3. After about 3 to 5 hours, the entire IVIG solution will enter your body.

This procedure is almost entirely painless. You will only feel discomfort when the nurse inserts the needle into your arm. You might also feel minor side effects, such as headache and fever, that will resolve soon after the infusion.

Cost of IVIG Treatment for GBS vs. CIDP

The cost of IVIG therapy is similar for both CIDP and GBS. It can range from $100 to $350 per gram depending on various factors such as your:

  • Age
  • Weight
  • IVIG brand
  • Injection method
  • Number of infusions

The total cost can go over $5,000 for each person. However, you can pay for it using various financial aid and copay assistance programs. Insurance will also cover a portion of the costs depending on your condition.

Outlook and Recovery for GBS vs. CIDP

The long-term outlook for Guillain-Barre syndrome is promising, with 95% of patients recovering to various degrees. The symptoms usually worsen for 4 weeks before becoming stable.

Most people will recover within 6 to 12 months of starting treatment. For others, recovery may take up to 3 years. Some will still experience muscle weakness, and others might relapse.

Living with CIDP varies from one person to another. Most people with CIDP see an immediate improvement in their symptoms after receiving treatment. Others might experience symptoms from time to time.

Many of those with CIDP will have some degree of physical disability. However, patients with both diseases can avoid disability and paralysis with early detection and proper treatment.

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Manage CIDP and GBS with AmeriPharma™ Specialty Pharmacy

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While Guillain-Barre syndrome and chronic inflammatory demyelinating polyneuropathy are similar conditions, they have noteworthy dissimilarities. Be aware of them and learn to recognize the symptoms of GBS vs. CIDP so you can visit a doctor in time.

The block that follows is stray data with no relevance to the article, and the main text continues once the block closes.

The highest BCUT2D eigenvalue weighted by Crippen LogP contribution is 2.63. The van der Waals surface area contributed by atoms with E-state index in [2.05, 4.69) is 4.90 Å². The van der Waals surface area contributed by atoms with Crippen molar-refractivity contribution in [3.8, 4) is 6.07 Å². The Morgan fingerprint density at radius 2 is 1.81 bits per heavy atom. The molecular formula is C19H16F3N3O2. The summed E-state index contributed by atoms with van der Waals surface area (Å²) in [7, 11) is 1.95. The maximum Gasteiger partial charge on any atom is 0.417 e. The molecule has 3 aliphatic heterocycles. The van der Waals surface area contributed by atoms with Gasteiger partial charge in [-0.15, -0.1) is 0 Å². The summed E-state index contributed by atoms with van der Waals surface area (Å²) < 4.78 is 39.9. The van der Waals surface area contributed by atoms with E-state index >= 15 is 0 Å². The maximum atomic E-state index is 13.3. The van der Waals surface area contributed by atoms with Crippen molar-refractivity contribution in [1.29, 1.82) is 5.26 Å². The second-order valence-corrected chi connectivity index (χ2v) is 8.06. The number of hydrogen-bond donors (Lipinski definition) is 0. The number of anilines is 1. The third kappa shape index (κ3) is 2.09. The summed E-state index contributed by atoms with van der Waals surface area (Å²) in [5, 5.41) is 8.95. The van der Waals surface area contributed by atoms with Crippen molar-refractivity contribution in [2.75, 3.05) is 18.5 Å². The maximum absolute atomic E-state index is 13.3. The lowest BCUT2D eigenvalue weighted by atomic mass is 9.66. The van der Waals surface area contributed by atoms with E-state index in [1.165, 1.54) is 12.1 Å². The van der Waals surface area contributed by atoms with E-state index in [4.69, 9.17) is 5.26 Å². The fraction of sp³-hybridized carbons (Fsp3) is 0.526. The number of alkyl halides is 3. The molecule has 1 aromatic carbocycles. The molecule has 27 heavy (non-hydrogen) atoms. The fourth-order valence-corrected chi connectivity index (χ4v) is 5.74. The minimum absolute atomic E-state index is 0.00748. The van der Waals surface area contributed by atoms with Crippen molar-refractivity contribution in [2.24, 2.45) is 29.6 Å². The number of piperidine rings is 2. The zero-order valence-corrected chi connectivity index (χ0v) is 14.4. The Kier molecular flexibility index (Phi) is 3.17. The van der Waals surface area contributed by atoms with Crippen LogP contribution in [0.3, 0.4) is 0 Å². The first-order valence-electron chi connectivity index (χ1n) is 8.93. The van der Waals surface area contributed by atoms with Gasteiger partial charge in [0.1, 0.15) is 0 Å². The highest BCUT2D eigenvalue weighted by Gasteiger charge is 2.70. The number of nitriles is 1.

If you’re already diagnosed with either of these conditions, we can help you manage them. At AmeriPharma™ Specialty Pharmacy, we offer home infusion services and hard-to-find medications to people battling debilitating health conditions in 40+ US states and territories.

Get started with us now to take advantage of our copay assistance, 24/7/365 support, and full-service care coordination.

This information is not a substitute for medical advice or treatment. Talk to your doctor or healthcare provider about your medical condition prior to starting any new treatment. AmeriPharma™ Specialty Care assumes no liability whatsoever for the information provided or for any diagnosis or treatment made as a result, nor is it responsible for the reliability of the content. AmeriPharma™ Specialty Care does not operate all the websites/organizations listed here, nor is it responsible for the availability or reliability of their content. These listings do not imply or constitute an endorsement, sponsorship, or recommendation by AmeriPharma™ Specialty Care. This webpage may contain references to brand-name prescription drugs that are trademarks or registered trademarks of pharmaceutical manufacturers not affiliated with AmeriPharma™ Specialty Care.

Dr. Mark Alfonso, PharmD was born and raised in Pueblo, CO. He received his pharmacy degree from the University of Colorado School of Pharmacy at the Anschutz Medical Campus in 2010. He was board certified in medication therapy management in 2022. The most rewarding part of his job is helping to answer patient questions and concerns. His areas of expertise are community pharmacy and medication therapy management.  In his free time, he enjoys reading and running.